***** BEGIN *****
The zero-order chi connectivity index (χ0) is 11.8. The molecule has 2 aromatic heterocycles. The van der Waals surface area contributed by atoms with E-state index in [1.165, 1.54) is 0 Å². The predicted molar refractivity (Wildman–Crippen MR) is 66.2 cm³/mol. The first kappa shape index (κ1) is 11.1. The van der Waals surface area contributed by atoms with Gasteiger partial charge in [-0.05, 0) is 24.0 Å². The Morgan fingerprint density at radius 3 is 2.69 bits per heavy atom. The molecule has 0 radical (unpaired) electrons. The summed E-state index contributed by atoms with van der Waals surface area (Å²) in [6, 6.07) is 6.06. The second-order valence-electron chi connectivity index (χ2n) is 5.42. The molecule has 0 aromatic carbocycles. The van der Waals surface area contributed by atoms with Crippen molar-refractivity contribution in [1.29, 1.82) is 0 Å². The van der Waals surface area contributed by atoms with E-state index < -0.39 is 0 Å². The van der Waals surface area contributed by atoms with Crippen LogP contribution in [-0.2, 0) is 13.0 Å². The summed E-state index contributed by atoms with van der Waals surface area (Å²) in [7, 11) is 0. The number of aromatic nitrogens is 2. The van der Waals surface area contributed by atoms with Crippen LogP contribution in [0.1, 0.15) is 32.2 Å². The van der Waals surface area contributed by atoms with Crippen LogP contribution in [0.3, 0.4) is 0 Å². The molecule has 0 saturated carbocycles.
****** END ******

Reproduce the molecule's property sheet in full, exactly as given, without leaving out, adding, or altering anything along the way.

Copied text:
The zero-order chi connectivity index (χ0) is 11.8. The molecule has 2 aromatic heterocycles. The van der Waals surface area contributed by atoms with E-state index in [1.165, 1.54) is 0 Å². The predicted molar refractivity (Wildman–Crippen MR) is 66.2 cm³/mol. The first kappa shape index (κ1) is 11.1. The van der Waals surface area contributed by atoms with Gasteiger partial charge in [-0.05, 0) is 24.0 Å². The Morgan fingerprint density at radius 3 is 2.69 bits per heavy atom. The molecule has 0 radical (unpaired) electrons. The summed E-state index contributed by atoms with van der Waals surface area (Å²) in [6, 6.07) is 6.06. The second-order valence-electron chi connectivity index (χ2n) is 5.42. The molecule has 0 aromatic carbocycles. The van der Waals surface area contributed by atoms with Crippen molar-refractivity contribution in [1.29, 1.82) is 0 Å². The van der Waals surface area contributed by atoms with E-state index < -0.39 is 0 Å². The van der Waals surface area contributed by atoms with Crippen LogP contribution in [-0.2, 0) is 13.0 Å². The summed E-state index contributed by atoms with van der Waals surface area (Å²) in [7, 11) is 0. The number of aromatic nitrogens is 2. The van der Waals surface area contributed by atoms with Crippen LogP contribution in [0.1, 0.15) is 32.2 Å². The van der Waals surface area contributed by atoms with Crippen LogP contribution in [0.3, 0.4) is 0 Å². The molecule has 0 saturated carbocycles.